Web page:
According to historical sources, the Iron Age in the southern Levant spans approximately 1200 to 586 BCE.  To the Non-archaeologists, the 'Iron Age' sounds rather boring.  However, this roughly 600 year period of time encompasses the history of ancient Israel and her neighbors as depicted in the Old Testament or Hebrew Bible, which is the purview of what used to be called Biblical Archaeology.1

With these words, Thomas E. Levy and Thomas Higham introduced their book entitled, The Bible and Radiocarbon Dating: Archaeology, Text and Science.  Liberal Protestantism scholars deny that either David or Solomon existed as real people, or even that the account of Israel as a unified monarchy or as a divided kingdom ever existed.  However, this book takes on this issue from a scientific standpoint rather that the ideologically biased standpoint of these liberal scholars.  They establish radiocarbon dating of this period as a valid measure when such is conducted with scientific controls.  This was a very ambitious project, and they took 100 samples from 21 sites in Israel.  They did analysis of these sites not only by radiocarbon dating, but also using dendrochronology, ceramic sequences, stratigraphy, and biblical history.2  Their book is 450 pages long and packed with data.

To summarize their book, they demonstrate the following:
  1. The Shishak invasion is dated at 941 BCE, which is very close to the Biblical dating of 945 BCE.3
  2. 100 samples from 21 sites in Israel " the low chronology, as do the preliminary results of the Iron Age dating project."4
  3. Edom shows evidence of kingdom rule from 12th century BCE, which predates the monarchy in Israel, as the Bible says.5
  4. At Tel Rehov, a revised tradition chronology was favored over the low chronology.6
  5. From Megiddo, Tel Dor, Tel Rehov and Tel Hadar, "The procedure we have used shows unambiguously better agreement of the date with the 'low chronology' system.  It allows us to determine that the 'High Chronology' system has little probability of being correct."7
  6. At Tel Dan, these finding support High Chronology.8
  7. They concluded that the differences between labs for C14 explain the difference for the low or high chronology.9
  8. This group differs from conventional chronology by 60 years.  This is vastly closer to Biblical Chronology that the liberals' view of 600 years difference, who say there is no such things as an ancient Israel.10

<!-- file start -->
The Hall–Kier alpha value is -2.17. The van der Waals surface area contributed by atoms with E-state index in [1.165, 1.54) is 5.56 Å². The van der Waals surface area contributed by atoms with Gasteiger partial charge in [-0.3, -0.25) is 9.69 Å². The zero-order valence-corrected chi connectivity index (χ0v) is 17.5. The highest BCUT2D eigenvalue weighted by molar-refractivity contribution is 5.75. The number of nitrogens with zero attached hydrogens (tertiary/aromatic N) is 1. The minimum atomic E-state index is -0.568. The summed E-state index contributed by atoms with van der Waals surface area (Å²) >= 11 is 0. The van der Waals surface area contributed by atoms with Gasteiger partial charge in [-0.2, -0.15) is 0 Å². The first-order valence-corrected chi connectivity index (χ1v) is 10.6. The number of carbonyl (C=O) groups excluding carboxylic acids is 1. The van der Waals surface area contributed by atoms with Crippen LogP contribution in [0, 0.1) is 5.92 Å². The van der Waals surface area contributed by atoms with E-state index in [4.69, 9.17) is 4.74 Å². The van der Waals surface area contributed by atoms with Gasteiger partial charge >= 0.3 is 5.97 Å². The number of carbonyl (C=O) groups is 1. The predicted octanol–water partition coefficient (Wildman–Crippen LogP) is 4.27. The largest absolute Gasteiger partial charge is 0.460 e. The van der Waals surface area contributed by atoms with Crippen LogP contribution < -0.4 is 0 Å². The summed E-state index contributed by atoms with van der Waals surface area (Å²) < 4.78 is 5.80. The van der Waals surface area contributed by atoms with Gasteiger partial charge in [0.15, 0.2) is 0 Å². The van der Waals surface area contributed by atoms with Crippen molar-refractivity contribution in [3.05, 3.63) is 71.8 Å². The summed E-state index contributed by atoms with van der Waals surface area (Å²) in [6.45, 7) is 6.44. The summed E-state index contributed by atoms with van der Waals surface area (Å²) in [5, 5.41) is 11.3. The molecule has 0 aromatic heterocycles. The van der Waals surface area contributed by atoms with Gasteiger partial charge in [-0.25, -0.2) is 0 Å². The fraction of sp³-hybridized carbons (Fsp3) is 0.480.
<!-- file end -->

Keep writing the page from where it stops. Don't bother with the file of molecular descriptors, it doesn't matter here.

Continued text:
9. "Correlating literary sources to the chronological framework poses few problems, especially since our continuous Biblical historiographic sources conform to epigraphic chronological evidence to an extraordinary extent."11
  10. Relying on pottery dating is problematic.12
  11. David's existence is confirmed in the 9th century BCE Tel Dan Stela (Stele)13,14
  12. Multiple Biblical textual lines of evidence confirm David and Solomon.15
  13. Multiple examples in the Bible regarding the truth of the foreign kings lists as well as Israelite kings.16
  14. The disagreement between low and high chronology is 60 years--which is " standard deviation of most of the radiocarbon dates with which many of us are still working."17

This is an important book because it objectively affirms Biblical chronology for the Iron Age of 1200-586 BC using radiocarbon dating.  It also affirms both David and Solomon, and ancient Israel as well.  In speaking about biblical revisionists, Dever says that they either ignore or abuse archaeological data.  He says they also ignore the archaeological evidence for the Shishak destruction ca. 925 BCE.18

Therefore, we have very persuasive evidence for the dating of the Iron Age, the very age of ancient Israel and the documented kings, including David and Solomon.

The Bible is not a myth.

  1. Levy TE & Higham T, editors. The Bible and Radiocarbon Dating: Archaeology, Text and Science. Equinox Publishing LTD, London, Oakville. ©2005 by Thomas E. Levy and Thomas Higham, p 3.
  2. Levy, et al., p 441.
  3. Levy, et al., p 42.
  4. Levy, et al., p 65.
  5. Levy, et al., p 158-159.
  6. Levy, et al., p 271.
  7. Levy, et al., pp 294, 302.
  8. Levy, et al., p 323.
  9. Levy, et al., p 334.
  10. Levy, et al., p 415.
  11. Levy, et al., p 422.
  12. Levy, et al., p 423.
  13. Levy, et al., p 426.
  15. Levy, et al., p 422f.
  16. Levy, et al., p 429.
  17. Levy, et al., p 442.
  18. Levy, et al., p 419.